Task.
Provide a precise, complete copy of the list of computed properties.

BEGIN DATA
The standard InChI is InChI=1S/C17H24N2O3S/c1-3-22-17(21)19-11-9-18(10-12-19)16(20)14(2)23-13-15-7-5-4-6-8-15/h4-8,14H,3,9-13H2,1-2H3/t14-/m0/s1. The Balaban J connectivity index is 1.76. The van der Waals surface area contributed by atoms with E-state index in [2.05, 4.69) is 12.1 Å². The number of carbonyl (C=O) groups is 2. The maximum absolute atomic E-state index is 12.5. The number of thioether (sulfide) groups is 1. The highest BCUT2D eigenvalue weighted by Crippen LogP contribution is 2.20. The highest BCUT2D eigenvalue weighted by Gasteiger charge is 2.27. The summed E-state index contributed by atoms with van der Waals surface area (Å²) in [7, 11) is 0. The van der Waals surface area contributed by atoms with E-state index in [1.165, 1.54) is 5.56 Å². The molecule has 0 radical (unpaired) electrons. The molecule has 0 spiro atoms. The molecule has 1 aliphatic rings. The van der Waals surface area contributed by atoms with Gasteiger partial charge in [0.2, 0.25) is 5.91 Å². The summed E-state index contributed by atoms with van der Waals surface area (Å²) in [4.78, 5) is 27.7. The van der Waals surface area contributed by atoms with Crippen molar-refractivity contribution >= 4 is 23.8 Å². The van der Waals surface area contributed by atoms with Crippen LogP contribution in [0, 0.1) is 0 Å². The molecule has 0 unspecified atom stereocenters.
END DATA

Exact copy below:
The standard InChI is InChI=1S/C17H24N2O3S/c1-3-22-17(21)19-11-9-18(10-12-19)16(20)14(2)23-13-15-7-5-4-6-8-15/h4-8,14H,3,9-13H2,1-2H3/t14-/m0/s1. The Balaban J connectivity index is 1.76. The van der Waals surface area contributed by atoms with E-state index in [2.05, 4.69) is 12.1 Å². The number of carbonyl (C=O) groups is 2. The maximum absolute atomic E-state index is 12.5. The number of thioether (sulfide) groups is 1. The highest BCUT2D eigenvalue weighted by Crippen LogP contribution is 2.20. The highest BCUT2D eigenvalue weighted by Gasteiger charge is 2.27. The summed E-state index contributed by atoms with van der Waals surface area (Å²) in [7, 11) is 0. The van der Waals surface area contributed by atoms with E-state index in [1.165, 1.54) is 5.56 Å². The molecule has 0 radical (unpaired) electrons. The molecule has 0 spiro atoms. The molecule has 1 aliphatic rings. The van der Waals surface area contributed by atoms with Gasteiger partial charge in [0.2, 0.25) is 5.91 Å². The summed E-state index contributed by atoms with van der Waals surface area (Å²) in [4.78, 5) is 27.7. The van der Waals surface area contributed by atoms with Crippen molar-refractivity contribution >= 4 is 23.8 Å². The van der Waals surface area contributed by atoms with Crippen LogP contribution in [0, 0.1) is 0 Å². The molecule has 0 unspecified atom stereocenters.